Enriquez was a bright student with many accomplishments. He belonged to the top 10 of his high school graduating class, passed the qualifying examinations for the Philippine Military Academy, and was one of only two high school graduates from Quezon province to be given a state scholarship to go to college.
Instead of pursuing a military career, however, he chose to enrol in civil engineering at the Luzonian University, the biggest school in the province. Martial law had curtailed the activities of student organizations, but under his leadership as president of the technology department, the various school organizations and fraternities were able to unite and revive the University Collegiate Student Council. Enriquez was elected its chairman for the school year 1984-1985. Under his leadership, the council negotiated with school authorities for improvements in school facilities and a freeze on tuition fee increases.
This was a time, after the assassination of Senator Benigno Aquino Jr. in 1983, when people were deciding, all over the Philippines, that enough was enough. Enriquez, who was only in grade school when martial law was declared, now became an active participant in cause-oriented politics. He volunteered to work with the local unit of Task Force Detainees of the Philippines, which had been documenting the numerous cases of violations and military abuses in Quezon. He joined the Lucena City chapter of Bayan, and later became its secretary. He assisted prominent human-rights lawyers Joker Arroyo, Wigberto Tañada and Ed Abcede in a court case involving political detainees. At a protest rally held to commemorate the second death anniversary of Aquino’s assassination, he was the emcee, and he read out aloud to the audience the long list of human rights violations in the province.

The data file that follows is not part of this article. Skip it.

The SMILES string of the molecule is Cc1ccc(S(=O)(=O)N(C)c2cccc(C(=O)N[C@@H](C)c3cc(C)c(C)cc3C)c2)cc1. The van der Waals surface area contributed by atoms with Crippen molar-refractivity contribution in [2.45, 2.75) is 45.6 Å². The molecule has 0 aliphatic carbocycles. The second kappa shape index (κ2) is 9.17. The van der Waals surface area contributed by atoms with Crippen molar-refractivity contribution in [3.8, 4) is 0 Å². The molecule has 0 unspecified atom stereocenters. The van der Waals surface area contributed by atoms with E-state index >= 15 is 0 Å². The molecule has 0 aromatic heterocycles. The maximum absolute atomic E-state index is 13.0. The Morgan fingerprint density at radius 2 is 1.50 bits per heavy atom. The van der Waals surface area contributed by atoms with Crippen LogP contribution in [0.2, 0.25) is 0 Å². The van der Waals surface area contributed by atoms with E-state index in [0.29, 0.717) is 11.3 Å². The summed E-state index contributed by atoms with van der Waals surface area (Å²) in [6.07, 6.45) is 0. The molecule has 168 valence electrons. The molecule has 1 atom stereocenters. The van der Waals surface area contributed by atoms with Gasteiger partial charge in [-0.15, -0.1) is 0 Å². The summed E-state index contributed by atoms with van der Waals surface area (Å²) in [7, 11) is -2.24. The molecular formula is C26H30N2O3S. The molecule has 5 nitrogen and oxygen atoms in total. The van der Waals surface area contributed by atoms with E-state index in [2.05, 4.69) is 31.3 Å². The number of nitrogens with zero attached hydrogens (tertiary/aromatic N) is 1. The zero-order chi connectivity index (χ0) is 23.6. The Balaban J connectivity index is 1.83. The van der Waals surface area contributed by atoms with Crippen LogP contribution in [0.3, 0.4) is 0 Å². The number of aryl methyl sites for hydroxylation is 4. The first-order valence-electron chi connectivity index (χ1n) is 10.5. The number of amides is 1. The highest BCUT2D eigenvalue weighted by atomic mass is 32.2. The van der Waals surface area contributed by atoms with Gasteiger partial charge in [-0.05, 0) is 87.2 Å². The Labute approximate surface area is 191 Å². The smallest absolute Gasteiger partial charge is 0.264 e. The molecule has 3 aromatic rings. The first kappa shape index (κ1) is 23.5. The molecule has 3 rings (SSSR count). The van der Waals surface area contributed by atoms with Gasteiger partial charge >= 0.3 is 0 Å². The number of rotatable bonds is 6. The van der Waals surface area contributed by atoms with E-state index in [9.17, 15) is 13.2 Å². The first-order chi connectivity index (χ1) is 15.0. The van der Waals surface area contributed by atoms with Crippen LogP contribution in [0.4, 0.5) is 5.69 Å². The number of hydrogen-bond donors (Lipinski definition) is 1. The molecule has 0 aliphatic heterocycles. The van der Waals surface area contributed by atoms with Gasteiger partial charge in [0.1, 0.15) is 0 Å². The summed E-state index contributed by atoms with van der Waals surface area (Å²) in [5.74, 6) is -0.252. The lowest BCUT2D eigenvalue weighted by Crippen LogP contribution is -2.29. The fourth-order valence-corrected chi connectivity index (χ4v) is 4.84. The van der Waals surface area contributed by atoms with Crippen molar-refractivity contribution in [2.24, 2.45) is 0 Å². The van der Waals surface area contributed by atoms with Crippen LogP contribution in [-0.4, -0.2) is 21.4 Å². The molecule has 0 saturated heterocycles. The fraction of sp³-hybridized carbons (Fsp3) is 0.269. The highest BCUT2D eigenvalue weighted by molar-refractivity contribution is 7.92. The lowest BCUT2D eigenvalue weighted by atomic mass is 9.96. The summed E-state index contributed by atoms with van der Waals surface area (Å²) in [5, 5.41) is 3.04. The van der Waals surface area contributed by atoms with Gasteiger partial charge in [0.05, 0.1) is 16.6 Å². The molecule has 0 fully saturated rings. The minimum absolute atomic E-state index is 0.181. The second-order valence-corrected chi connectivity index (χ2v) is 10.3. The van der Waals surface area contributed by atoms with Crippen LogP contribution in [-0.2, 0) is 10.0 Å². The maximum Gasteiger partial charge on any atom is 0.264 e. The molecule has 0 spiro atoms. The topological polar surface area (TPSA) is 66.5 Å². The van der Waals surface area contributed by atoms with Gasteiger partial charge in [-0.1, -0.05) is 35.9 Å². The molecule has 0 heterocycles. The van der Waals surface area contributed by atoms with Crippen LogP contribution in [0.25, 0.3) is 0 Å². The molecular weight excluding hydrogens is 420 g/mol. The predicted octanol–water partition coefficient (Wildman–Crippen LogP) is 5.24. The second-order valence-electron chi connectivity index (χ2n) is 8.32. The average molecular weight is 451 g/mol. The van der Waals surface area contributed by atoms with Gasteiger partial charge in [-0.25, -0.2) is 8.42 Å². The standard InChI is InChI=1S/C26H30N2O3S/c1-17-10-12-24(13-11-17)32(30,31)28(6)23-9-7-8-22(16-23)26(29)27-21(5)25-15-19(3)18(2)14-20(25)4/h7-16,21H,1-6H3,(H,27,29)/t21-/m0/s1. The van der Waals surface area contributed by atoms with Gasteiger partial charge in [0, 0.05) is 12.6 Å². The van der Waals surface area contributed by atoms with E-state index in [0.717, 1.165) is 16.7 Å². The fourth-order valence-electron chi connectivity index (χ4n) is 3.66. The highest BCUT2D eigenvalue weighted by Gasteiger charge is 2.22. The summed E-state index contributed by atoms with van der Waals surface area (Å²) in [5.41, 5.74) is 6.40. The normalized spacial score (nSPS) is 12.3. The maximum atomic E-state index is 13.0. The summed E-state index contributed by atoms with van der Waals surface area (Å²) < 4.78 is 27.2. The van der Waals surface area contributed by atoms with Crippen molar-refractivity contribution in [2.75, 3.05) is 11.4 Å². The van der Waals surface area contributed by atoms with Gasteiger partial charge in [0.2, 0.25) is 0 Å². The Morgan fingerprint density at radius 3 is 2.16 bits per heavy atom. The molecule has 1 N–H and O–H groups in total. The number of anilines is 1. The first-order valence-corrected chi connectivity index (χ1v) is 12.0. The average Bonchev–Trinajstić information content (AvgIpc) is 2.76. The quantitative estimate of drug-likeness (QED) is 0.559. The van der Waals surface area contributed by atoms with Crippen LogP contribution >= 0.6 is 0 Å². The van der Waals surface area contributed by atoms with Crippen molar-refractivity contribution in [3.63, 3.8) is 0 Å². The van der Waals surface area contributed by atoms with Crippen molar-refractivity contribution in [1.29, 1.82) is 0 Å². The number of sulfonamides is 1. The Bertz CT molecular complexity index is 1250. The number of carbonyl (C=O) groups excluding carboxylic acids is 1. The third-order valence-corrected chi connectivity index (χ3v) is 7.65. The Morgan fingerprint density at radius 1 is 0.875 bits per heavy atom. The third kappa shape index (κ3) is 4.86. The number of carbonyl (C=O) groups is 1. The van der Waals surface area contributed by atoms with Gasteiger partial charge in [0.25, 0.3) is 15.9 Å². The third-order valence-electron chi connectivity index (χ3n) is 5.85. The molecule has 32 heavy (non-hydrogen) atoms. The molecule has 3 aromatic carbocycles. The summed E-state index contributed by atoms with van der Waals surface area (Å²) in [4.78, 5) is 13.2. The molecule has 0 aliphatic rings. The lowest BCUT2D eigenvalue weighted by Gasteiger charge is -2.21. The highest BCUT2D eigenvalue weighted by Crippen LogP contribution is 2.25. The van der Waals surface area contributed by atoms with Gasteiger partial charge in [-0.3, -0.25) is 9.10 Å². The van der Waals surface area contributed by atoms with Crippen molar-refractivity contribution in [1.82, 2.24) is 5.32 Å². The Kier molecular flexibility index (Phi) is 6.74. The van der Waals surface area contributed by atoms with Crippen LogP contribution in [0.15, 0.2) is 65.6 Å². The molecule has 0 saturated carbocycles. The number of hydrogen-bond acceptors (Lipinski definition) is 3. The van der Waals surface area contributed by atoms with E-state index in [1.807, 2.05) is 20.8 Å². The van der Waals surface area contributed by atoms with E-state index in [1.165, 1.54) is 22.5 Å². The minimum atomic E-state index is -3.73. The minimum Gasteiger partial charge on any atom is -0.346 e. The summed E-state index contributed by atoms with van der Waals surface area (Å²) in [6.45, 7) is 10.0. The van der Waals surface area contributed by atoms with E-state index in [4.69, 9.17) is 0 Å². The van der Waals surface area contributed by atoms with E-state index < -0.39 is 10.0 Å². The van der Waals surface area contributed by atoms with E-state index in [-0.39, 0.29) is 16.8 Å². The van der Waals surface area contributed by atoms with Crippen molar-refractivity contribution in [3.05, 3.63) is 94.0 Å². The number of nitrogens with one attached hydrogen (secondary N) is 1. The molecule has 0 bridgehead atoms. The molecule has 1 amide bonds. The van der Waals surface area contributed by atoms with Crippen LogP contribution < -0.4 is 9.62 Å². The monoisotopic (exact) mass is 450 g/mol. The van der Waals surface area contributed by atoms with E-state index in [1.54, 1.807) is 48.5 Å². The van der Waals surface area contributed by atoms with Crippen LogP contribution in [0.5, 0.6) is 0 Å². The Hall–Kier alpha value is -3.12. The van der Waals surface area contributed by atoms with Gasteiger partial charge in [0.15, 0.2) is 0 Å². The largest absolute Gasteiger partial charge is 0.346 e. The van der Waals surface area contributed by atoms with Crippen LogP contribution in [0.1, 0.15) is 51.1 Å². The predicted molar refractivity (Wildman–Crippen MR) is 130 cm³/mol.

Not long afterwards, Enriquez was on his way home when two armed men dragged him from the tricycle he was riding into a car. He shouted: “I am Abet Enriquez. My parents are Mario Enriquez and Clarita Rivera. Tell my parents I’ve been picked up by the military!” Two days later, his family heard that tricycle drivers in the area had been talking about the incident.
His parents searched high and low for their only son. They approached relatives, and friends of relatives, to help them. They wrote letters to the authorities, all the way up to Malacañang. They waited in various detention centers, military camps and defense offices. Sometimes, they received answers that gave them hope he was still alive, and they just needed to bring him a change of clothes. More often there would be denials that a young man of that name was being held in custody. Once, they received a tip from an anonymous letter writer that a military man who knew about the abduction was preparing to leave the country.
The parents of Albert Enriquez died without seeing him again.